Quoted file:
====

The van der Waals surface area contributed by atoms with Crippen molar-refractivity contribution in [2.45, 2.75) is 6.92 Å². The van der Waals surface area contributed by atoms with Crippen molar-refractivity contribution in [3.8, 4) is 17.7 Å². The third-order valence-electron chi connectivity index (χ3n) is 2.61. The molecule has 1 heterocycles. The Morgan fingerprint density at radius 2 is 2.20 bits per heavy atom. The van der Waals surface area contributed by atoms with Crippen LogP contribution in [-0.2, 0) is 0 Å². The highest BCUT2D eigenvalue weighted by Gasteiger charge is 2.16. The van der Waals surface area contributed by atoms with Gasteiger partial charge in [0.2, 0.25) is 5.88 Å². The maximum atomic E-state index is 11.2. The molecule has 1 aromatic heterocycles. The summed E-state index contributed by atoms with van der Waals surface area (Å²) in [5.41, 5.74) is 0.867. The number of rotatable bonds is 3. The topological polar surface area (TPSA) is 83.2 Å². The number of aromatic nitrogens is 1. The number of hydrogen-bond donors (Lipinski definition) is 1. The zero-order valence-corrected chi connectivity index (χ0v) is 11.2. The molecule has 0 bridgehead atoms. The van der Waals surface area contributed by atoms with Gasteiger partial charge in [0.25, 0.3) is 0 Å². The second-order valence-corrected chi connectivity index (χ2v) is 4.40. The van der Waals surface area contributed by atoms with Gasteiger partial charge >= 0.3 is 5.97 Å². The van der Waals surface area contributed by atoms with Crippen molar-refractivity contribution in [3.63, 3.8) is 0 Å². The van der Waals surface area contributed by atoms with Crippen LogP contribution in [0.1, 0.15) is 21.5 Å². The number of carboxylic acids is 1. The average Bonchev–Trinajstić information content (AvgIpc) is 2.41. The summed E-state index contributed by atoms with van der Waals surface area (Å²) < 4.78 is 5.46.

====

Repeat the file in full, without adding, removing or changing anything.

The van der Waals surface area contributed by atoms with Crippen molar-refractivity contribution in [2.45, 2.75) is 6.92 Å². The van der Waals surface area contributed by atoms with Crippen molar-refractivity contribution in [3.8, 4) is 17.7 Å². The third-order valence-electron chi connectivity index (χ3n) is 2.61. The molecule has 1 heterocycles. The Morgan fingerprint density at radius 2 is 2.20 bits per heavy atom. The van der Waals surface area contributed by atoms with Crippen LogP contribution in [-0.2, 0) is 0 Å². The highest BCUT2D eigenvalue weighted by Gasteiger charge is 2.16. The van der Waals surface area contributed by atoms with Gasteiger partial charge in [0.2, 0.25) is 5.88 Å². The maximum atomic E-state index is 11.2. The molecule has 1 aromatic heterocycles. The summed E-state index contributed by atoms with van der Waals surface area (Å²) in [5.41, 5.74) is 0.867. The number of rotatable bonds is 3. The topological polar surface area (TPSA) is 83.2 Å². The number of aromatic nitrogens is 1. The number of hydrogen-bond donors (Lipinski definition) is 1. The zero-order valence-corrected chi connectivity index (χ0v) is 11.2. The molecule has 0 bridgehead atoms. The van der Waals surface area contributed by atoms with Gasteiger partial charge in [0.25, 0.3) is 0 Å². The second-order valence-corrected chi connectivity index (χ2v) is 4.40. The van der Waals surface area contributed by atoms with Gasteiger partial charge >= 0.3 is 5.97 Å². The van der Waals surface area contributed by atoms with Crippen molar-refractivity contribution in [3.63, 3.8) is 0 Å². The van der Waals surface area contributed by atoms with Crippen LogP contribution in [0.1, 0.15) is 21.5 Å². The number of carboxylic acids is 1. The average Bonchev–Trinajstić information content (AvgIpc) is 2.41. The summed E-state index contributed by atoms with van der Waals surface area (Å²) < 4.78 is 5.46.